Despite Secretary Janet Yellen's promise to take a hard line against currency manipulation, the US Treasury Department declined to name any country a currency manipulator in its latest report on April 16. As noted in a previous post, currency manipulation jumped dramatically to nearly $450 billion in 2020, and Treasury's own criteria point to at least three manipulators last year: Switzerland, Taiwan, and Vietnam. Nevertheless, Treasury declared that it had "insufficient evidence" to judge whether large-scale currency purchases by these countries were intended to support their excessive trade surpluses. What other purpose could there be?
When countries have more than adequate levels of foreign exchange reserves, the only purpose of acquiring further reserves is to hold down the exchange value of the domestic currency. The reason to do that is to maintain competitive prices for one's exports and prevent a flood of imports. For countries that already have an excessive trade surplus, such behavior constitutes currency manipulation. The US current account deficit widened by $166 billion in 2020; a significant fraction of that widening is likely attributable to the increase in foreign currency manipulation last year.
At her confirmation hearing in January 2021, Secretary Yellen said, "the intentional targeting of exchange rates to gain commercial advantage is unacceptable," and that she would "oppose any and all attempts by foreign countries to artificially manipulate currency values to gain an unfair advantage in trade."1
Treasury has established three criteria for gauging whether large-scale official currency purchases should be considered currency manipulation: persistent net official purchases of foreign currency (more than 2 percent of GDP), a material trade (current account) surplus (more than 2 percent of GDP), and a significant bilateral trade surplus with the United States (more than $20 billion per year). A previous post discussed concerns with Treasury's criteria, most notably the requirement that a country have a large bilateral trade surplus with the United States. This requirement has no economic justification and grants a free pass to Singapore, which was the most active manipulator in 2020 on the more economically sound criteria proposed by Bergsten and Gagnon in 2017.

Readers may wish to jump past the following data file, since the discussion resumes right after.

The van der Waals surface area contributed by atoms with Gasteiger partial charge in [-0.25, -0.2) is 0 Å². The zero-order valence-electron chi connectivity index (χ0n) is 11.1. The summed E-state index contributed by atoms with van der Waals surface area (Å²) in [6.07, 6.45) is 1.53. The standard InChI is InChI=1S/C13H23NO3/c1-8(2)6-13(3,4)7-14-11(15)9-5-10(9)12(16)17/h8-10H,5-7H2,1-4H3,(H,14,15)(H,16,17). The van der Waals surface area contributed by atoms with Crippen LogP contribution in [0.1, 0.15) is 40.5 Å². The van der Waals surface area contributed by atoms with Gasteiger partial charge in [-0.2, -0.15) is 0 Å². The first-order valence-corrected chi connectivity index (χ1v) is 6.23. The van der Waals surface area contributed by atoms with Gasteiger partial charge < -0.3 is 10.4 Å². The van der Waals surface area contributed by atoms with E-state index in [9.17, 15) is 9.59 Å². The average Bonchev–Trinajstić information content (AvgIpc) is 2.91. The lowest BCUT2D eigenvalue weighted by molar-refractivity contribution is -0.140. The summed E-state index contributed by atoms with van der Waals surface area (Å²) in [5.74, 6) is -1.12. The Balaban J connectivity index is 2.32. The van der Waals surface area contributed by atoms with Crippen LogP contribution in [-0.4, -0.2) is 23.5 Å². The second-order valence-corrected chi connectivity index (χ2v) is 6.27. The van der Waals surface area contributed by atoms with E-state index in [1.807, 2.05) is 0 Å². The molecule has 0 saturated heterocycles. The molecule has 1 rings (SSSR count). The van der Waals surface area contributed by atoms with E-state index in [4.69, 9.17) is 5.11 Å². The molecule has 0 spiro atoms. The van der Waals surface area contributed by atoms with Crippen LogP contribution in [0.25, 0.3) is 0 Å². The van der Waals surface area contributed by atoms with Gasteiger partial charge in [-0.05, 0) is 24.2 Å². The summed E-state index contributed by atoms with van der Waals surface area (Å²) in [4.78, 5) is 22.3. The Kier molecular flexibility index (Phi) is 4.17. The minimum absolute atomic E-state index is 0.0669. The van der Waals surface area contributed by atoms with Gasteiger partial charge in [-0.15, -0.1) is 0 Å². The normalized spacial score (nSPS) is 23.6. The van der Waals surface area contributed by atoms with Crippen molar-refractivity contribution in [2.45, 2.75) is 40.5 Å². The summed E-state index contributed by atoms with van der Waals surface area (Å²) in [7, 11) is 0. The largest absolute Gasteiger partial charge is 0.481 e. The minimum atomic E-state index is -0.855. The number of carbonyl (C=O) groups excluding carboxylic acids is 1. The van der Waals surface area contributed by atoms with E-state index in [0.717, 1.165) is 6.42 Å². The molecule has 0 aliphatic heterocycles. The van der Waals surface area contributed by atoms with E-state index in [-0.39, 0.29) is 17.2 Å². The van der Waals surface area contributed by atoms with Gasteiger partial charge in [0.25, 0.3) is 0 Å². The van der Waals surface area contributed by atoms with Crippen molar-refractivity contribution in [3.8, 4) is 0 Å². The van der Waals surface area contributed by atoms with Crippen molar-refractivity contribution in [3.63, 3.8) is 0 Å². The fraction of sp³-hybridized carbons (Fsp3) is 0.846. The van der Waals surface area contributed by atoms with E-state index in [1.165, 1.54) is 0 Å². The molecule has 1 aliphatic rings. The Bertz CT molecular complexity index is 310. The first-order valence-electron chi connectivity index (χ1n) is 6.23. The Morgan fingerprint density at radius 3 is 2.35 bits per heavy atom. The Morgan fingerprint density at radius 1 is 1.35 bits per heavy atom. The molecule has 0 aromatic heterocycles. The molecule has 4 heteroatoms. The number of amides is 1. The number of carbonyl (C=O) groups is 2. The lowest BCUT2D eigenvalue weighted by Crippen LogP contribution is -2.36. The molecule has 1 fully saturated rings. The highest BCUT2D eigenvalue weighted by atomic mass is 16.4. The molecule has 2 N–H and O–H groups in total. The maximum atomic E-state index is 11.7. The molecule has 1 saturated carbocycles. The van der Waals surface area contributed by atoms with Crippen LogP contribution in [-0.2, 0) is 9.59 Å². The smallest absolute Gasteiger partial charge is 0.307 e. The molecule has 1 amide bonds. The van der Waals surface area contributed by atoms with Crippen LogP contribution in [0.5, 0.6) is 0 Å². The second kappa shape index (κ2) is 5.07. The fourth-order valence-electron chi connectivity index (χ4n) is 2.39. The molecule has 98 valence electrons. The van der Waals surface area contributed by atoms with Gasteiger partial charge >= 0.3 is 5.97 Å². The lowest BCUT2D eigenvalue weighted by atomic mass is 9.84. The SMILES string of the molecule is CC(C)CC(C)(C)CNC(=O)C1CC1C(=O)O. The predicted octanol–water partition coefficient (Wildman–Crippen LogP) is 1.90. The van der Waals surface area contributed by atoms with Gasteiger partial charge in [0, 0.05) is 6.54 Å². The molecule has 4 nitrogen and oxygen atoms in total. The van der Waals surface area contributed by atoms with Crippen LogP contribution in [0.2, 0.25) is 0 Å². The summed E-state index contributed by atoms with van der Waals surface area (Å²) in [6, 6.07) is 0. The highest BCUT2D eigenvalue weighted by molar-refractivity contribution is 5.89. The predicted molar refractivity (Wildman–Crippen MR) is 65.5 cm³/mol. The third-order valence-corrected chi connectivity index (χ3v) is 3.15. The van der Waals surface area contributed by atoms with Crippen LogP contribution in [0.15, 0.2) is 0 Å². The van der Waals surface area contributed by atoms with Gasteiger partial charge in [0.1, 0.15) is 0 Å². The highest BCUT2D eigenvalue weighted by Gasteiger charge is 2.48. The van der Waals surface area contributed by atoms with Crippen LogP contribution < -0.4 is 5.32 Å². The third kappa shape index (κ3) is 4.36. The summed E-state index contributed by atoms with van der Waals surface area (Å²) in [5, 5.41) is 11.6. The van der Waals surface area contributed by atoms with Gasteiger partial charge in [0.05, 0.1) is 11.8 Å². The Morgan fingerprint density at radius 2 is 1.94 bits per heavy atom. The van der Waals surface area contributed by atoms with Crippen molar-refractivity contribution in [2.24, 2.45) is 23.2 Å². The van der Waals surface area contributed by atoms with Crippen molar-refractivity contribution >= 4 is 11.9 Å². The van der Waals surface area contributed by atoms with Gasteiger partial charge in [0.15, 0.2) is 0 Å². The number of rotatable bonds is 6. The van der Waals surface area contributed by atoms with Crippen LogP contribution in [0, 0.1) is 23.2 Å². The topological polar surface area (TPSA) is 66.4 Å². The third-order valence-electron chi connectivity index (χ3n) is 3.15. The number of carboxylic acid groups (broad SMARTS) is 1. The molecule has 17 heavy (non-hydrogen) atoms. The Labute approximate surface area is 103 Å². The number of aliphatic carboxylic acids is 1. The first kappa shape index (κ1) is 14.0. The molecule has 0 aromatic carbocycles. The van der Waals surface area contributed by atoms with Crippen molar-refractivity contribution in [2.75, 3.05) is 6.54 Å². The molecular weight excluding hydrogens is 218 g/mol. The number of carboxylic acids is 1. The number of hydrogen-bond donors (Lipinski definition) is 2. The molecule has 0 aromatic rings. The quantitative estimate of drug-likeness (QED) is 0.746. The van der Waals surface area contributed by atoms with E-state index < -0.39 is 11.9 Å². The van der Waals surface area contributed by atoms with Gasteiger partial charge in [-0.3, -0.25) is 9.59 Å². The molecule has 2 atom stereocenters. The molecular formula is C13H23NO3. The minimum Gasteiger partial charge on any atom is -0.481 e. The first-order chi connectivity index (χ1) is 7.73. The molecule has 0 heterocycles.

Switzerland and Taiwan met the Bergsten and Gagnon criteria in 2020 (see this post), and they have been some of the largest and most frequent manipulators in past years. Vietnam does not meet two of the Bergsten and Gagnon criteria: First, it is a lower-middle-income country according to the World Bank, whereas Bergsten and Gagnon focus only on upper-income and upper-middle-income countries. Second, it has relatively low foreign exchange reserves net of external public debt.
Two countries identified by the Bergsten and Gagnon criteria—Korea and Thailand—met two of Treasury's three criteria: a material current account surplus and a significant bilateral trade surplus. They did not meet the foreign exchange intervention criterion, apparently because Treasury takes a restrictive view of what constitutes intervention. Treasury ignores foreign currencies purchased by sovereign wealth funds, even though these purchases affect currency markets in the same way as foreign exchange reserves. To avoid being labeled a manipulator, all a country has to do is set up a sovereign wealth fund and use it to make excessive currency purchases, as Korea has done. Treasury also focuses only on market purchases of foreign currencies, whereas Bergsten and Gagnon use net official acquisitions of foreign currencies, which includes interest and dividends on existing holdings but not valuation changes. Countries with excessive stocks of foreign assets should be spending out of the earnings and not letting them pile up indefinitely. For Thailand, interest and dividends appear to have pushed net acquisitions of foreign exchange reserves above 2 percent of GDP, whereas outright purchases were below 2 percent of GDP in 2020.
Other countries identified by the Bergsten and Gagnon criteria in 2020—Guatemala, Hong Kong, and Israel—are not in the top 20 US trading partners, to which Treasury limits its focus, perhaps justifiably. Guatemala met the criteria by the smallest of margins, and it has not manipulated in prior years, suggesting that it should be excused. Hong Kong and Israel, however, have been frequent manipulators in the past.
1. James Politi and Colby Smith, "Janet Yellen vows to take hard line against currency manipulation," Financial Times, January 19, 2021.